CSIRO Publishing blank image blank image blank image blank imageBooksblank image blank image blank image blank imageJournalsblank image blank image blank image blank imageAbout Usblank image blank image blank image blank imageShopping Cartblank image blank image blank image You are here: Journals > Australian Journal of Zoology   
Australian Journal of Zoology
Journal Banner
  Evolutionary, Molecular and Comparative Zoology
blank image Search
blank image blank image
blank image
  Advanced Search

Journal Home
About the Journal
Editorial Structure
Online Early
Current Issue
Just Accepted
All Issues
Special Issues
Sample Issue
For Authors
General Information
Author Instructions
Submit Article
Open Access
Awards and Prizes
For Referees
Referee Guidelines
Review an Article
Annual Referee Index
For Subscribers
Subscription Prices
Customer Service
Print Publication Dates

blue arrow e-Alerts
blank image
Subscribe to our Email Alert or RSS feeds for the latest journal papers.

red arrow Connect with us
blank image
facebook twitter logo LinkedIn


Article << Previous     |     Next >>   Contents Vol 55(2)

The relationship between environmental conditions and activity of the giant barred frog (Mixophyes iteratus) on the Coomera River, south-east Queensland

Amelia J. Koch A C, Jean-Marc Hero B

A School of Geography and Environmental Studies, University of Tasmania, Private Bag 78, Hobart, Tas. 7001, Australia.
B Centre for Innovative Conservation Strategies, School of Environment, Griffith University, Gold Coast campus, PMB 50 GCMC, Bundall, Qld 9726, Australia.
C Corresponding author. Email: ajkoch@utas.edu.au
PDF (112 KB) $25
 Export Citation


Determining the population density of ectotherms is often confounded by individual activity levels, which are highly dependent on ambient climatic conditions. In this study we used radio-telemetry and streamside surveys to examine the influence of local climatic conditions on individual activity levels (detectability) and streamside density of a population of endangered giant barred frog (Mixophyes iteratus) along the Coomera river in south-east Queensland. Temperature was the most important climatic variable influencing the behaviour and hence detectability of M. iteratus. The results indicated that males bury under the leaf litter during cold conditions (<18°C) so fewer were detected during surveys. Although females were also found to bury under the leaf litter in cold weather, no significant relationship between exposure and streamside density was detected. This is likely to be due to the lower number of females detected during surveys. The streamside density of juveniles was significantly related to temperature and rainfall, but little of the variance in the data was explained by climatic conditions, despite greater numbers of juveniles being found than adults. These results indicate that, for increased efficiency, surveys of Mixophyes iteratus should be undertaken when temperatures exceed 18°C.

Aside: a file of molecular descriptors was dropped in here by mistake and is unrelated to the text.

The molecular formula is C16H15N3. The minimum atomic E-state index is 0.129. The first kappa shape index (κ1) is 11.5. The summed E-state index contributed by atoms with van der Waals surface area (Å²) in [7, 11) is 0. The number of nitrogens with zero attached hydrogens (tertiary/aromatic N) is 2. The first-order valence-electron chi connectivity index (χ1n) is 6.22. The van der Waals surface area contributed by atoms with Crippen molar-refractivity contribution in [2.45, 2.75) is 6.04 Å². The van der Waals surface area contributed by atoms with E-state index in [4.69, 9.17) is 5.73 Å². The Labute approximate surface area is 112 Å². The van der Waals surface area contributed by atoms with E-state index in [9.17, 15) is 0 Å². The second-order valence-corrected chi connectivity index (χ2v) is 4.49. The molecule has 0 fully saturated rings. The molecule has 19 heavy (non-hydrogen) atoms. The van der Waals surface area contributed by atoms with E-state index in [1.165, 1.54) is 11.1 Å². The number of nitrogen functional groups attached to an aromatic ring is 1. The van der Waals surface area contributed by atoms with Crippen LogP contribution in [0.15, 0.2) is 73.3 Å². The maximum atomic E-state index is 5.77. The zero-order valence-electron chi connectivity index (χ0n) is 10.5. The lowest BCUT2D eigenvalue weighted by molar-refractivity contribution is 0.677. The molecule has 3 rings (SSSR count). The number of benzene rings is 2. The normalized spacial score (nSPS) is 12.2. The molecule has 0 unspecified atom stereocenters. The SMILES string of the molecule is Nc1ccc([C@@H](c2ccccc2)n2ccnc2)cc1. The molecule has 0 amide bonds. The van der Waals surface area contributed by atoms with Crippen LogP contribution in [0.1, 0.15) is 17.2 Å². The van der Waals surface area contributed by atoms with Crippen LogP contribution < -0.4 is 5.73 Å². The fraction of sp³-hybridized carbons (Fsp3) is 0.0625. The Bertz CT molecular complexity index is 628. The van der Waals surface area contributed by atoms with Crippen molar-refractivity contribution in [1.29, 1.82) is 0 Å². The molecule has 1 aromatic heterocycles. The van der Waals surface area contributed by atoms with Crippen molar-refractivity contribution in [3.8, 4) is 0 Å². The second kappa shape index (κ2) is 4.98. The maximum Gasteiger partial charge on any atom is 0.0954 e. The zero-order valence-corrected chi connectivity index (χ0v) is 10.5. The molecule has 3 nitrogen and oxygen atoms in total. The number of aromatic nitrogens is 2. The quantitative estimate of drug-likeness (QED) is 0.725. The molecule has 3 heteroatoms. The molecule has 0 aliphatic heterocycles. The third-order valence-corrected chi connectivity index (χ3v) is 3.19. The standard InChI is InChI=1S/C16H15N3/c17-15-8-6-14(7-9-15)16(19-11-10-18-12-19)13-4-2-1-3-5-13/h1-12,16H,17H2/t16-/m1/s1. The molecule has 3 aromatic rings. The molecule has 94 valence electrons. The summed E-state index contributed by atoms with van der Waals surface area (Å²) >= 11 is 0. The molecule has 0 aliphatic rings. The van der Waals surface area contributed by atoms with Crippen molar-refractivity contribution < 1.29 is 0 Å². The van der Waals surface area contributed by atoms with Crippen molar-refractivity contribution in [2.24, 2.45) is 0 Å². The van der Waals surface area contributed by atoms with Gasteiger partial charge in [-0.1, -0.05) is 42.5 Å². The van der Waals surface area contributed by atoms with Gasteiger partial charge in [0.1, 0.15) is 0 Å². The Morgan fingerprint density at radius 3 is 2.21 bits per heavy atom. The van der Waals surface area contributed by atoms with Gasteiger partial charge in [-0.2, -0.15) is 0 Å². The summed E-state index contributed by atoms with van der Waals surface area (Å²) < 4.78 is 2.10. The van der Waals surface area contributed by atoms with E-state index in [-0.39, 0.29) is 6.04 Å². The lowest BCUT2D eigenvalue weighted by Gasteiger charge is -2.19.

Keywords: amphibian, climate, detectability, environmental variables, frogs, radio-tracking, surveys.

Subscriber Login

Legal & Privacy | Contact Us | Help


© CSIRO 1996-2015